CAPA Perspectives: All you can fly comes to Australia, but what's the point
Targeting a 3Q2016 launch, all-you-can-fly start-up Airly wants to “remove the hideousness of flying.” But the domestic travel experience in Australia is among the best in the world, and Airly's use of secondary airports - notably at Sydney Bankstown, some 45 to 60 minutes from the CBD - and primarily turboprop aircraft rapidly eats away at the time savings.
The carrier has no plans to operate its own aircraft, instead wet-leasing them from existing RPT AOC holders (who presumably shoulder the financial risk of operating costs if Airly fails) with three King Air 350s and at least one Learjet 45 at launch. This capital-light approach may limit its expansion options, given heavy reliance on the operational integrity of a third party (and likely one without significant scheduled RPT experience).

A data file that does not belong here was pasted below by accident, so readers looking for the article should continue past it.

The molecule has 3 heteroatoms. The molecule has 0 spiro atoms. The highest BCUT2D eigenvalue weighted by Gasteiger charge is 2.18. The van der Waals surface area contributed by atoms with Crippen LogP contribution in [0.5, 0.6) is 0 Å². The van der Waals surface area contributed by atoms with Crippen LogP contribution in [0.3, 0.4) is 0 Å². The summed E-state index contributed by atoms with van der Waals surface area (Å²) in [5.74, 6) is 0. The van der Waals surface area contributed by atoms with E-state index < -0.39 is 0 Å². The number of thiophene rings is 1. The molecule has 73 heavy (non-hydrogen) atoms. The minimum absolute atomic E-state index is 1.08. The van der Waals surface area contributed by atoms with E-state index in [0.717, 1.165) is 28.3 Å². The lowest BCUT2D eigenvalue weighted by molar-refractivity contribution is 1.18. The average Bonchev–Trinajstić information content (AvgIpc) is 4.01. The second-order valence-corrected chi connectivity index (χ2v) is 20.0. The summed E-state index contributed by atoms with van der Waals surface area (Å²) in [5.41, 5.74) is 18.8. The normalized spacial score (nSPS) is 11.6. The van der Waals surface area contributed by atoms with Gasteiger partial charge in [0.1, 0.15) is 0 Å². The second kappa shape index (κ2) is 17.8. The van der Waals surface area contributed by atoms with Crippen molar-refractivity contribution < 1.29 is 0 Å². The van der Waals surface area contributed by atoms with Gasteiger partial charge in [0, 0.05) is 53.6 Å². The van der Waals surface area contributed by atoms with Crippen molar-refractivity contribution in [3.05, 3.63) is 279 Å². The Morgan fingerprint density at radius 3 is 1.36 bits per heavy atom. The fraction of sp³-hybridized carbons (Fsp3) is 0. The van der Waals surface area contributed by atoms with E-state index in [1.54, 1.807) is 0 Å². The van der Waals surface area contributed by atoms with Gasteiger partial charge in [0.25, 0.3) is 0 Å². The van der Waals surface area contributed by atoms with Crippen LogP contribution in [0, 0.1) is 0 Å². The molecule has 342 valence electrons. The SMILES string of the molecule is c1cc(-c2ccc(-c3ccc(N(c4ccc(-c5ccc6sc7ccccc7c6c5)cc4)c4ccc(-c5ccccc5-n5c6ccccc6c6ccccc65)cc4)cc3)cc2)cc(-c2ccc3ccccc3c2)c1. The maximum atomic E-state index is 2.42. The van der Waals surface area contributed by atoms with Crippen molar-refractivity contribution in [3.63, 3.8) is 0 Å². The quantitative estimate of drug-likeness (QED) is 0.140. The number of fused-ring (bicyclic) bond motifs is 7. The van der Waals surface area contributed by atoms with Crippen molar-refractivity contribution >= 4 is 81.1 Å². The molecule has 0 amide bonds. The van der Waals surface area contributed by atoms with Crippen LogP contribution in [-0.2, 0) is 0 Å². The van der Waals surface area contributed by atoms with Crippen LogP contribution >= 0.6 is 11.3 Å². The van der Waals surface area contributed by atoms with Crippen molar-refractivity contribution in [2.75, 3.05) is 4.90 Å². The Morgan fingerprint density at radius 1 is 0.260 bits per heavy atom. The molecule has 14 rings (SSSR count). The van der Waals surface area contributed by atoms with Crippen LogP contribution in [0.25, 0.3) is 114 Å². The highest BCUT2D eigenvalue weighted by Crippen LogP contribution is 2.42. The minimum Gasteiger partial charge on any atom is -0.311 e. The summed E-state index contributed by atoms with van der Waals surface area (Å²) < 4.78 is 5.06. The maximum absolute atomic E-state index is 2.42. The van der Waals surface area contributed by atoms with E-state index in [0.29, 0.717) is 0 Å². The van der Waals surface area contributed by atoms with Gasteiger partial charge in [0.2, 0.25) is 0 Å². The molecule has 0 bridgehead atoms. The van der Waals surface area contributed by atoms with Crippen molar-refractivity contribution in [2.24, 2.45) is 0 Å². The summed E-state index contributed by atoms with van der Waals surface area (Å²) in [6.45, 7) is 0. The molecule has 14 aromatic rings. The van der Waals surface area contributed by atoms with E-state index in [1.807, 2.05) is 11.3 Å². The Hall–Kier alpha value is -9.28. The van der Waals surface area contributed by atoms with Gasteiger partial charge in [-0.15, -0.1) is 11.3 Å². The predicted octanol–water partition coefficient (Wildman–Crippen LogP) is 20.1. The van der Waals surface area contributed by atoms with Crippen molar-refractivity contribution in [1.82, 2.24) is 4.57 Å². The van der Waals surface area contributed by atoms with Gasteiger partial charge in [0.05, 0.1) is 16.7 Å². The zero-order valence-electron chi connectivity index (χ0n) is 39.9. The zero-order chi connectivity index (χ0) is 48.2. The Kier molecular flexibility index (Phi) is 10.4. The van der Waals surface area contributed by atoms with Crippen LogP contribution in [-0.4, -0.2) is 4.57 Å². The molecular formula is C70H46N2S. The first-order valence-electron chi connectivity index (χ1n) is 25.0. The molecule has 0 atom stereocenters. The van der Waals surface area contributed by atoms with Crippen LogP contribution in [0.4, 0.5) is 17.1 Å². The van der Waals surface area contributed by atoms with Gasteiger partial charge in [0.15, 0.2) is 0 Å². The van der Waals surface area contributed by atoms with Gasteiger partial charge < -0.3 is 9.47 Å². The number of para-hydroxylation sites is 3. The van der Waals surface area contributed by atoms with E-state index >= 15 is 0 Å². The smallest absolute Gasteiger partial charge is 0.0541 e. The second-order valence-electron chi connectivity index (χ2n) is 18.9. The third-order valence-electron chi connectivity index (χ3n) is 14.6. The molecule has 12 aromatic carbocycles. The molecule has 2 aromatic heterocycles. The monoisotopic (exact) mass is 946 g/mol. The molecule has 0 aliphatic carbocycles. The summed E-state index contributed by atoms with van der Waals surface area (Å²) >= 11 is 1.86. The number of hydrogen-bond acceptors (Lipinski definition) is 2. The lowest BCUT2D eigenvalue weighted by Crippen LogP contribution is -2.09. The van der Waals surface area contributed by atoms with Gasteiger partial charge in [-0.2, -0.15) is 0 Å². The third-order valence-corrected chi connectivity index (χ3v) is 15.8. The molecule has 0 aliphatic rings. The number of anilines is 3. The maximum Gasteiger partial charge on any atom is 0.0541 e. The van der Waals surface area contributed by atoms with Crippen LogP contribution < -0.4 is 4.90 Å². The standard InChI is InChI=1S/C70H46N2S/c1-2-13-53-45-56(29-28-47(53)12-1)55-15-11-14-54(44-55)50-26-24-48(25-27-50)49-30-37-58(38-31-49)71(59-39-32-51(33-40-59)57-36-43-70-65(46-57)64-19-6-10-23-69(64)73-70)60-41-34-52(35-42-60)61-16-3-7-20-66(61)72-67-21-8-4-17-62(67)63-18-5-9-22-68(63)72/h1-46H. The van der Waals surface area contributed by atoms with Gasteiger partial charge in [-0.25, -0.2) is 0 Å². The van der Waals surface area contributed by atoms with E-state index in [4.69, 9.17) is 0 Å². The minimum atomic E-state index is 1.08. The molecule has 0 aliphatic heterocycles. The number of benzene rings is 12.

It's difficult to reconcile Airly's value proposition with its supposed customer base; the time-poor super commuter needs more than five to nine daily frequencies. The proposition of saving "between two to three hours" per roundtrip is fanciful if not impossible to align with any reality of commercial air travel. While Airly’s core differentiating factor appears to be focused on flexibility and frequency, it appears to achieve neither.